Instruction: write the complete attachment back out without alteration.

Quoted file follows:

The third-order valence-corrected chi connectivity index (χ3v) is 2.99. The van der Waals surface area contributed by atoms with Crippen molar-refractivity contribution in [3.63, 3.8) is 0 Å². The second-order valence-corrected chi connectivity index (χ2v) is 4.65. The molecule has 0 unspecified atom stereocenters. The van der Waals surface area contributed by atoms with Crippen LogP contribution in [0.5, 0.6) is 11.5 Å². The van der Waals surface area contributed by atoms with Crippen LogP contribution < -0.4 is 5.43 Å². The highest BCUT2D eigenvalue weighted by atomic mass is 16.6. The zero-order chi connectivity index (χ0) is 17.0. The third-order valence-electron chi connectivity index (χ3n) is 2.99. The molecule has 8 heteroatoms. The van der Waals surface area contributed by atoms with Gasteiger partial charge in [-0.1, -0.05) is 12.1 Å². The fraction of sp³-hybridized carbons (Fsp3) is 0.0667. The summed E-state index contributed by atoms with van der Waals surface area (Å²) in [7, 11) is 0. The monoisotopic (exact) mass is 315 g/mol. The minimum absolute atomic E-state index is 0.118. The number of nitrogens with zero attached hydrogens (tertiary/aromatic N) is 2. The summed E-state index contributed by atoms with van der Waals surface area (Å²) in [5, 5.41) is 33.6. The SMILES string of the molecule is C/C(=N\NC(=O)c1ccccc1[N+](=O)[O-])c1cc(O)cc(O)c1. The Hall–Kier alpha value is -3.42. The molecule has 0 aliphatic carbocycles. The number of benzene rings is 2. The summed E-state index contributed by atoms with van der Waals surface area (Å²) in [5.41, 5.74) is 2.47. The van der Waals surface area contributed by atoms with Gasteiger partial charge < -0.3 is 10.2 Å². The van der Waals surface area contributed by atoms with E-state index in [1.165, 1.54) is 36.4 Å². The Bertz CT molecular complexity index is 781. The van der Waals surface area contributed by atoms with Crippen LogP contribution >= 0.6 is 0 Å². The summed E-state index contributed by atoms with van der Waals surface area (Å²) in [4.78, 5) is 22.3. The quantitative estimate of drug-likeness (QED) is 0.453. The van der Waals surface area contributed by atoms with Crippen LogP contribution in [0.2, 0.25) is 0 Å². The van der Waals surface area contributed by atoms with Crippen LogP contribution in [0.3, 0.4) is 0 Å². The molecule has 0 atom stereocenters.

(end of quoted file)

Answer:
The third-order valence-corrected chi connectivity index (χ3v) is 2.99. The van der Waals surface area contributed by atoms with Crippen molar-refractivity contribution in [3.63, 3.8) is 0 Å². The second-order valence-corrected chi connectivity index (χ2v) is 4.65. The molecule has 0 unspecified atom stereocenters. The van der Waals surface area contributed by atoms with Crippen LogP contribution in [0.5, 0.6) is 11.5 Å². The van der Waals surface area contributed by atoms with Crippen LogP contribution < -0.4 is 5.43 Å². The highest BCUT2D eigenvalue weighted by atomic mass is 16.6. The zero-order chi connectivity index (χ0) is 17.0. The third-order valence-electron chi connectivity index (χ3n) is 2.99. The molecule has 8 heteroatoms. The van der Waals surface area contributed by atoms with Gasteiger partial charge in [-0.1, -0.05) is 12.1 Å². The fraction of sp³-hybridized carbons (Fsp3) is 0.0667. The summed E-state index contributed by atoms with van der Waals surface area (Å²) in [7, 11) is 0. The monoisotopic (exact) mass is 315 g/mol. The minimum absolute atomic E-state index is 0.118. The number of nitrogens with zero attached hydrogens (tertiary/aromatic N) is 2. The summed E-state index contributed by atoms with van der Waals surface area (Å²) in [5, 5.41) is 33.6. The SMILES string of the molecule is C/C(=N\NC(=O)c1ccccc1[N+](=O)[O-])c1cc(O)cc(O)c1. The Hall–Kier alpha value is -3.42. The molecule has 0 aliphatic carbocycles. The number of benzene rings is 2. The summed E-state index contributed by atoms with van der Waals surface area (Å²) in [5.41, 5.74) is 2.47. The van der Waals surface area contributed by atoms with Gasteiger partial charge < -0.3 is 10.2 Å². The van der Waals surface area contributed by atoms with E-state index in [1.165, 1.54) is 36.4 Å². The Bertz CT molecular complexity index is 781. The van der Waals surface area contributed by atoms with Crippen LogP contribution >= 0.6 is 0 Å². The summed E-state index contributed by atoms with van der Waals surface area (Å²) in [4.78, 5) is 22.3. The quantitative estimate of drug-likeness (QED) is 0.453. The van der Waals surface area contributed by atoms with Crippen LogP contribution in [0.2, 0.25) is 0 Å². The van der Waals surface area contributed by atoms with Crippen LogP contribution in [0.3, 0.4) is 0 Å². The molecule has 0 atom stereocenters.